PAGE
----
Acer Aspire V Nitro VN7-591G Black Edition Review - Performance, Heat, Noise and Battery Life Review

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Acer Aspire V Nitro VN7-591G Black Edition: Performance

The Nitro’s key component is Nvidia’s GeForce GTX 860M. It’s a mid-range part from last year’s mobile chipset range, but it’s still far better than most of this machine’s rivals. Specs wise, it’s got the same configuration as the desktop GTX 750 Ti, with 640 stream processors and 2GB of GDDR5 memory.

It’s enough to handle modern games at good quality levels. In Bioshock Infinite’s toughest quality settings the Acer averaged a smooth 40fps, while it managed 37fps in Battlefield 4 and Crysis 3, with each game running at its second-best quality levels.

That’s far better than most of the Acer’s rivals can manage, as those machines rely on Intel integrated graphics, which while improving in recent years is still some way behind a dedicated card. The gulf between integrated and discrete graphics is further highlighted by 3D Mark’s tests: the Acer scored 97,550 in the Ice Storm test, while the Asus and HP machines couldn’t get beyond 45,000 in the same test.

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Acer Aspire V Nitro VN7-591G Black Edition

Only high-end gaming notebooks are faster. MSI’s GS70, which has an Nvidia GeForce GTX 970M, scored 113,998 – but that machine costs twice as much as the Acer.

The Nitro’s application processing ability comes from an Intel Core i7-4710HQ. This is a stalwart, powerhouse of a processor, with four 2.5GHz cores running at up to 3.7GHz. This powers is way to a score of 4,240 in PC Mark 7. That’s an improvement on the Core i5 chip in the HP, and it’s also better than the low-power Core i7 chip inside the Asus Transformer. Combined with a reasonable 8GB of RAM and it means that the Nitro will be able to cope with pretty much anything you throw at it, including intensive software as well as high-end games.

The 1TB hard disk has ample space for games, and it’s a hybrid drive that’s got a NAND memory cache, which means it’s supposed to provide SSD-style speed alongside its high capacity. In practise, it’s underwhelming. Its sequential read and write speeds of 118MB/s and 112MB/s are a tad better than many laptop hard disks, but they’re still hundreds of megabytes behind SSD speeds. The boot time wasn’t great either – at 26s, it’s more than twice as slow as SSD-powered devices.

Acer Aspire V Nitro VN7-591G Black Edition: Heat and Noise

This is one area where gaming laptops traditionally falter, and Acer’s machine proved no better.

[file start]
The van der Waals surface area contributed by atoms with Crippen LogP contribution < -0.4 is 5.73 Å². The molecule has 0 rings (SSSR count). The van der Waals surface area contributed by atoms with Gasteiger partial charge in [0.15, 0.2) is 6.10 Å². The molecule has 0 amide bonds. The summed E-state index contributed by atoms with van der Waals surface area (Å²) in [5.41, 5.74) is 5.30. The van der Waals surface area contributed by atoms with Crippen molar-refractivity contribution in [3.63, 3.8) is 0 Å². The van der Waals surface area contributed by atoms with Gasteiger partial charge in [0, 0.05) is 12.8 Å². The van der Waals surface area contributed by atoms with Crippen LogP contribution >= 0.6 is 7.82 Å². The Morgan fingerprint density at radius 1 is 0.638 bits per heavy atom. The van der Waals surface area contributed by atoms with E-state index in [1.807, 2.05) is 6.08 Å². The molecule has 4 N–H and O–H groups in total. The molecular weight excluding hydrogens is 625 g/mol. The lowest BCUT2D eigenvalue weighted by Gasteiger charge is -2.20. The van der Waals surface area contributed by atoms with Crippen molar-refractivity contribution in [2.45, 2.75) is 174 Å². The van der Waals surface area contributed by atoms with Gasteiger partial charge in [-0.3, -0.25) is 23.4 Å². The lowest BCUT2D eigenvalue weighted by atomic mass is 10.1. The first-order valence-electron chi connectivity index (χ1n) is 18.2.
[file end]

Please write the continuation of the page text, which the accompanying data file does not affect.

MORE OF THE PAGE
When idle it’s near-silent and the processor and graphics temperatures of 44 and 57 degrees are fine. However, any sort of load on the components saw the situation deteriorate.

We ran a games benchmark and, after just a couple of minutes, the fans created a consistent noise – nothing loud, but enough to be noticeable in a quiet room. More worrying were the temperatures: it wasn’t a processor-intensive test, but the CPU still headed beyond 90 degrees and occasionally throttled its speed to less than 1.5GHz. The graphics card topped out at 79 degrees and had no such issues.

Acer Aspire V Nitro VN7-591G Black Edition

A stress-test on the processor and graphics core made the situation worse. The processor, again, was the poor performer, with a top temperature of 97 degrees and more frequent, severe throttling – the CPU dropped down to 800MHz on occasion to get the heat under control. The graphics core rose to 87 degrees, which is high, but there was no sign of diminished performance.

It’s a poor result and, while it’s only going to affect those who really push the components, it’s worth bearing in mind.

It’s doubly disappointing because this version of the Nitro doesn’t have Acer’s DustDefender and CoolBoost technologies – the former is a system designed to improve dust removal from the internals, and the latter is an app to control fan speeds. They’re only available on 17in versions of this machine, but there’s a case for their inclusion here too.

Acer Aspire V Nitro VN7-591G Black Edition: Battery Life

Our standard battery test locks the screen at 40% brightness and runs a web browsing and video chat simulation. It’s not a demanding benchmark, but the Acer’s three-cell battery lasted for just three hours and 43 minutes. That’s poor: the HP Envy beat five hours, and the Asus hybrid lasted for almost double that time.

The sealed battery didn’t cope well when tasked with gaming, either. In a demanding 3D graphics test with the screen running at 100% brightness, the Acer lasted around fifty minutes – a result on par with the greediest gaming laptops.
 

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